The word "fit" has several meanings. The one that applies here is, “of a good enough standard for someone or something.” The relevant sense of the noun purpose is, “the aim that … something is intended to achieve.” Something that’s fit for purpose is, plainly put, good enough to do the job it was designed to do.
If hygiene procedures are to be effective, a determination needs to be made regarding not only product efficacy but more importantly, whether the process results in what we want to achieve — namely, hands and environmental surfaces, which are hygienically clean, and fit for purpose, as sufficient to break the chain of infection transmission.
The concept of fit for purpose disinfection argues that effective and thorough cleaning with high-quality detergents across all non-critical touch surfaces is as effective, if not more so, than widespread use of disinfectants. By removing soil and sources of food for pathogens from a surface through rigorous cleaning, the microbial load on any surface can be brought to levels that are not considered harmful.
Are healthcare-associated infections (HAI) and the substantial economic burden they cause inevitable? Far from it. Many such infections are preventable through better hand hygiene and proper disinfection of high-touch surfaces alone. While poor compliance with hand hygiene remains a perennial problem, my focus here is on problems with disinfection of frequently touched, hard, nonporous environmental surfaces.
Cleaning is the process of removing contaminants from the environment and putting them in their place. Cleaning occurs after contaminants have entered the indoor environment. In cleaning, we find, identify, capture, contain, remove and dispose of contaminants. Cleaning is not diluting. Cleaning is removing.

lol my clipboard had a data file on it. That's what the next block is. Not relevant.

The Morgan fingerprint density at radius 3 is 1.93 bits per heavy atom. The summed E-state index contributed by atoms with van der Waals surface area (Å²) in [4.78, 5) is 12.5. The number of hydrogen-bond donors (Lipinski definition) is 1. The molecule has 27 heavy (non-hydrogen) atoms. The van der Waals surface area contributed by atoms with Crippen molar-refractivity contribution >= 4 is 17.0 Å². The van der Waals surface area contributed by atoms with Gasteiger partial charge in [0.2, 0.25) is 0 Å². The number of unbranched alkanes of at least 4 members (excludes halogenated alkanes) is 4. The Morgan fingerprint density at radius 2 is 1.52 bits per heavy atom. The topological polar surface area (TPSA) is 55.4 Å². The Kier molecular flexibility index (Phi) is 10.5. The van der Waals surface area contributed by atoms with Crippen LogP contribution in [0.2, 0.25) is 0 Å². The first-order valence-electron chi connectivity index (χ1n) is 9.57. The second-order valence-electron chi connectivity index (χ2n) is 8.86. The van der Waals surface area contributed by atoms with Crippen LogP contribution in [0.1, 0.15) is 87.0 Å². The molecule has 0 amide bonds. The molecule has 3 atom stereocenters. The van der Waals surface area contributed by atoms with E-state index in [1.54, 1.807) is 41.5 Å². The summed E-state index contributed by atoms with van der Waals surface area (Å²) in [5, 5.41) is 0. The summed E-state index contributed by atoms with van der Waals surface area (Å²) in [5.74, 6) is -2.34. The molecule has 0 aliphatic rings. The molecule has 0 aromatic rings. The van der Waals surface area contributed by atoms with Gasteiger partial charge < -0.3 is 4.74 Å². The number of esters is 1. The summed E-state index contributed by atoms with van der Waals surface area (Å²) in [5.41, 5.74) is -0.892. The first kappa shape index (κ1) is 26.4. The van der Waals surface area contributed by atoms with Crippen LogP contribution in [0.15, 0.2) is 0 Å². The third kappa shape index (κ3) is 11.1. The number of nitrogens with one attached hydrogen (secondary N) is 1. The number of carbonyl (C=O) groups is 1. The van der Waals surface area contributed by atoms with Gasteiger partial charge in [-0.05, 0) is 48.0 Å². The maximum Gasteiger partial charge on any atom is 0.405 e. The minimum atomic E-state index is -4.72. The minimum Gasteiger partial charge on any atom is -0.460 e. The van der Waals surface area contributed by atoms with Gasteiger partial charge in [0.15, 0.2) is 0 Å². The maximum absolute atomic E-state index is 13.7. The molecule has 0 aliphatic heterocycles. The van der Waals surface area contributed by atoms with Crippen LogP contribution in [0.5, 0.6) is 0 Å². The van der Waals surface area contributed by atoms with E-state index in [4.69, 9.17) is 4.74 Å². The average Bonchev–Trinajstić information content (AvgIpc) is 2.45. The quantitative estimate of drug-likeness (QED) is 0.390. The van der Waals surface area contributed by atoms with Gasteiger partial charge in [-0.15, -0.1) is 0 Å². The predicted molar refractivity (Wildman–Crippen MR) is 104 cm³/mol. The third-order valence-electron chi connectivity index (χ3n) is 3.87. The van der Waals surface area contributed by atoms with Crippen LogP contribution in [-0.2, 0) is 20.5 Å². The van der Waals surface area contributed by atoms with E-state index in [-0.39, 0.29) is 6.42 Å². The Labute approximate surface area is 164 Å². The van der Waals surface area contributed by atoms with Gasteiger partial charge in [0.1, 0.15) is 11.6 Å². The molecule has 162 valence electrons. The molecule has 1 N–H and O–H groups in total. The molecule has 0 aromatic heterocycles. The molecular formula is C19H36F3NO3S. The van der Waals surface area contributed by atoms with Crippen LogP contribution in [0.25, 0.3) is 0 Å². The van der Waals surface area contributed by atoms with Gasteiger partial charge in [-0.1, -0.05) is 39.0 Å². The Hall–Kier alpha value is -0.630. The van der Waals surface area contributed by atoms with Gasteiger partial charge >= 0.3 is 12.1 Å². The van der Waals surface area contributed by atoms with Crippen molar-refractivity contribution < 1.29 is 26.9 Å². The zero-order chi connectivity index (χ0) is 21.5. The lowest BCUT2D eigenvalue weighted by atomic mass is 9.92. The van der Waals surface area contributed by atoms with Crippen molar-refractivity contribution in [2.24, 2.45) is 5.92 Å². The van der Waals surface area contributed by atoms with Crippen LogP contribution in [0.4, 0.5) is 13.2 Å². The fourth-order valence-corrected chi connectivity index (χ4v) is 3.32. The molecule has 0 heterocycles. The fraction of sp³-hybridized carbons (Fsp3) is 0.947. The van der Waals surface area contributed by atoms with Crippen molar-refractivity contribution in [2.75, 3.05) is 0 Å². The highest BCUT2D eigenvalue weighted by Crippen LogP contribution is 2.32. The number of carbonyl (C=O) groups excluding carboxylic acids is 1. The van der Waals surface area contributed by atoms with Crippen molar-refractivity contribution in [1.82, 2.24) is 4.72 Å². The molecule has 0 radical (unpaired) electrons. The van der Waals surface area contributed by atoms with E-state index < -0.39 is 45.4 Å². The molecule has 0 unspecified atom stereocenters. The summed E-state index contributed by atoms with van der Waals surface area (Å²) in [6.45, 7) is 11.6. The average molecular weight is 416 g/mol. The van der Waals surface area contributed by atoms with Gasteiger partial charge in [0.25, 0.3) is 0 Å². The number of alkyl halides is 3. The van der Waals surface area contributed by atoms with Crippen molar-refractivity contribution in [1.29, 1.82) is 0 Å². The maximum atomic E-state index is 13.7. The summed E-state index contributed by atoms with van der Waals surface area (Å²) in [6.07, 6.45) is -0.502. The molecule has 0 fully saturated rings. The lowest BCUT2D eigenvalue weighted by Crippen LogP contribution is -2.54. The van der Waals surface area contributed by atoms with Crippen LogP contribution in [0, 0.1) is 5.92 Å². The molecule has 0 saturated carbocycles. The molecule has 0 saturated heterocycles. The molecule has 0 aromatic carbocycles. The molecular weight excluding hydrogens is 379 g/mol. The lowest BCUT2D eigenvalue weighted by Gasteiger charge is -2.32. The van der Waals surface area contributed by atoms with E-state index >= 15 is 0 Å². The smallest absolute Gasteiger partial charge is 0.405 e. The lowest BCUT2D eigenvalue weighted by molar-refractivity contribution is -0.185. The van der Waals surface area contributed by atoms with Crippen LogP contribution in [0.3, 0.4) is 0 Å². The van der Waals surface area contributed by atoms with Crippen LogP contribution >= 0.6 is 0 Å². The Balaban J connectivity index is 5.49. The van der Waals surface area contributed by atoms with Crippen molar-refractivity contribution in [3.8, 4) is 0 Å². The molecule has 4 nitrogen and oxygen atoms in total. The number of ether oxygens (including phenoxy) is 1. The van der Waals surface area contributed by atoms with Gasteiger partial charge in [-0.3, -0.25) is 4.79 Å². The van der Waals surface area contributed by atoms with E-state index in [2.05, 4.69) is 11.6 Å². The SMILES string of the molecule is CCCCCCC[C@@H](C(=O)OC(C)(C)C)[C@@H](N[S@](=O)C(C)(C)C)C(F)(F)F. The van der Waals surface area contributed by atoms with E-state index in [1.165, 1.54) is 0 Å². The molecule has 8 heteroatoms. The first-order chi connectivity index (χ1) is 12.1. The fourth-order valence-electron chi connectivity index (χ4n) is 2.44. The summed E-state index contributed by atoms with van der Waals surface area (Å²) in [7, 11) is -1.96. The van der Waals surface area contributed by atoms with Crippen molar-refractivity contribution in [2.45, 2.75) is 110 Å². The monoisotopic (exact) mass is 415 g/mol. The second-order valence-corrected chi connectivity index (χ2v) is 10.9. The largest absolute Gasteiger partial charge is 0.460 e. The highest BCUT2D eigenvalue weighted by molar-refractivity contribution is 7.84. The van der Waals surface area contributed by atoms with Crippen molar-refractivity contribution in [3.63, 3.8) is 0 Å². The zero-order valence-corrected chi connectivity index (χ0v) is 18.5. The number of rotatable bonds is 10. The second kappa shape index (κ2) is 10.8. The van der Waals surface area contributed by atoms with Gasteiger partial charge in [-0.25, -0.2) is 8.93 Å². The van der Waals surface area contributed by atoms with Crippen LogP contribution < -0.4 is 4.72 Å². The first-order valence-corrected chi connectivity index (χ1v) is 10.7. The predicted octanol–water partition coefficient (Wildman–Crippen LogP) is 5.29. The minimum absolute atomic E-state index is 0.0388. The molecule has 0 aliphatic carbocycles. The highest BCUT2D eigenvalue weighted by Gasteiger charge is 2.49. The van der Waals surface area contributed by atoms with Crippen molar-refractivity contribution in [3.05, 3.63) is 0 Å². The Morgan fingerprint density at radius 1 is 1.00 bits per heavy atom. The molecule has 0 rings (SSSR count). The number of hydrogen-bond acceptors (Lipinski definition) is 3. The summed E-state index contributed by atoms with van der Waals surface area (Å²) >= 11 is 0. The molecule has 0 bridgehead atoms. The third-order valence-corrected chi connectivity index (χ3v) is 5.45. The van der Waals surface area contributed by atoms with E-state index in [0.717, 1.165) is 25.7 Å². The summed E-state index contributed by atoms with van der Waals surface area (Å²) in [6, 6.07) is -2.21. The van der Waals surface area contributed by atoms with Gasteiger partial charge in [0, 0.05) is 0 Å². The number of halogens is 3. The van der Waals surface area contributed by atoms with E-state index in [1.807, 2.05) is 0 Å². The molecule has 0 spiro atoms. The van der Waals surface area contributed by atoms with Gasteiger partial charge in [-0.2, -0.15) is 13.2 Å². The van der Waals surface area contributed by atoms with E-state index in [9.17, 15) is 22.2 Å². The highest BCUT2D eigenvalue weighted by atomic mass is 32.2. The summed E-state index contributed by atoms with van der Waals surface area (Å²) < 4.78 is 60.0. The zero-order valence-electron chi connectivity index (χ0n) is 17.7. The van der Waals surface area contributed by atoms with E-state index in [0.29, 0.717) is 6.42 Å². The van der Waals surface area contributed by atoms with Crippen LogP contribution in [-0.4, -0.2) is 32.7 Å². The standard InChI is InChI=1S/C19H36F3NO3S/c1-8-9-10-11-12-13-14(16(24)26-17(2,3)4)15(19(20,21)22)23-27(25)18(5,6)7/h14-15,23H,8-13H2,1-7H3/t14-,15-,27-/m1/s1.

We don’t hide or brush aside dust and waste and say we’re cleaning. We must remove and dispose of them, too. The U.S. Center for Disease Control and Prevention (CDC) definition for cleaning refers to the removal of dirt and impurities, including germs, from surfaces. Cleaning alone does not kill germs. But by removing the germs, it decreases their number and, therefore, any risk of spreading infection.
The CDC’s definition for disinfecting works by using chemicals to kill germs on surfaces. This process does not necessarily clean dirty surfaces or remove germs. But killing germs remaining on a surface after cleaning further reduces the risk of spreading infection.
For an environment to be considered disinfected, we remove or make the vast majority (95 percent) of harmful substances in it. We eliminate the pathogens that are most threatening to humans. A disinfected condition can be achieved, but only with much work.
For an environment to be considered sanitary, we clean it to the point that it protects human health in general, but it still has some contamination. A risk of disease still exists, but it is at an acceptable risk level or fit for purpose. At a minimum, cleaning must always achieve a state of sanitation. An unsanitary condition poses a likely health risk. The purpose of cleaning is to correct the risky condition. Therefore, if a risk has not been improved to a level we call sanitary, fit for purpose disinfection has not been accomplished.
Who knows how many lives can be saved through consistent and effectual cleaning and disinfection? It's the accident that never happened.
J. Darrel Hicks, BA, MESRE, CHESP, Certificate of Mastery in Infection Prevention is the Past President of the Healthcare Surfaces Institute. Hicks is nationally recognized as a subject matter expert in infection prevention and control as it relates to cleaning. He is the owner/principal of Safe, Clean and Disinfected. His enterprise specializes in B2B consulting, webinar presentations, seminars and facility consulting services related to cleaning and disinfection. Learn more at www.darrelhicks.com.